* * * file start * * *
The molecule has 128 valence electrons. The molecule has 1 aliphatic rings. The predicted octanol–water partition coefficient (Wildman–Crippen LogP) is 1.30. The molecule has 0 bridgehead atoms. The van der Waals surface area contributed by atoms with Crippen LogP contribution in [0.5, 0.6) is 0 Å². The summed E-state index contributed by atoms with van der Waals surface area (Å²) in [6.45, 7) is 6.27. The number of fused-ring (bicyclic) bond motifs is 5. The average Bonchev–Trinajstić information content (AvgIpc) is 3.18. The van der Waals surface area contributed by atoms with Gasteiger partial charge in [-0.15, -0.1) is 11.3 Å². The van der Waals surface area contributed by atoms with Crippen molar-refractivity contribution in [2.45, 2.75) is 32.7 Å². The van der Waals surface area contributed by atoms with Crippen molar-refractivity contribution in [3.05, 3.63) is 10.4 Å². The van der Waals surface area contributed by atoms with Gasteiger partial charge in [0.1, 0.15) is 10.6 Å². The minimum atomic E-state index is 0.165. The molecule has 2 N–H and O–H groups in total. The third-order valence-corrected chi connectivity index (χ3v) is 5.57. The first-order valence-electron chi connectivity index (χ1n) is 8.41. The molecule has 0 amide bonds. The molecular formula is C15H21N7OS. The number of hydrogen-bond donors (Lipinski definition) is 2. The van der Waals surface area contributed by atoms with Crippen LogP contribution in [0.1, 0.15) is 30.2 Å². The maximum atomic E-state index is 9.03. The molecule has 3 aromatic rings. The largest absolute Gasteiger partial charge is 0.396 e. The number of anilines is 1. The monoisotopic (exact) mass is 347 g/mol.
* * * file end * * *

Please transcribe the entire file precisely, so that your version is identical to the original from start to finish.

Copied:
The molecule has 128 valence electrons. The molecule has 1 aliphatic rings. The predicted octanol–water partition coefficient (Wildman–Crippen LogP) is 1.30. The molecule has 0 bridgehead atoms. The van der Waals surface area contributed by atoms with Crippen LogP contribution in [0.5, 0.6) is 0 Å². The summed E-state index contributed by atoms with van der Waals surface area (Å²) in [6.45, 7) is 6.27. The number of fused-ring (bicyclic) bond motifs is 5. The average Bonchev–Trinajstić information content (AvgIpc) is 3.18. The van der Waals surface area contributed by atoms with Gasteiger partial charge in [-0.15, -0.1) is 11.3 Å². The van der Waals surface area contributed by atoms with Crippen molar-refractivity contribution in [2.45, 2.75) is 32.7 Å². The van der Waals surface area contributed by atoms with Crippen molar-refractivity contribution in [3.05, 3.63) is 10.4 Å². The van der Waals surface area contributed by atoms with Gasteiger partial charge in [0.1, 0.15) is 10.6 Å². The minimum atomic E-state index is 0.165. The molecule has 2 N–H and O–H groups in total. The third-order valence-corrected chi connectivity index (χ3v) is 5.57. The first-order valence-electron chi connectivity index (χ1n) is 8.41. The molecule has 0 amide bonds. The molecular formula is C15H21N7OS. The number of hydrogen-bond donors (Lipinski definition) is 2. The van der Waals surface area contributed by atoms with Crippen LogP contribution in [0.1, 0.15) is 30.2 Å². The maximum atomic E-state index is 9.03. The molecule has 3 aromatic rings. The largest absolute Gasteiger partial charge is 0.396 e. The number of anilines is 1. The monoisotopic (exact) mass is 347 g/mol.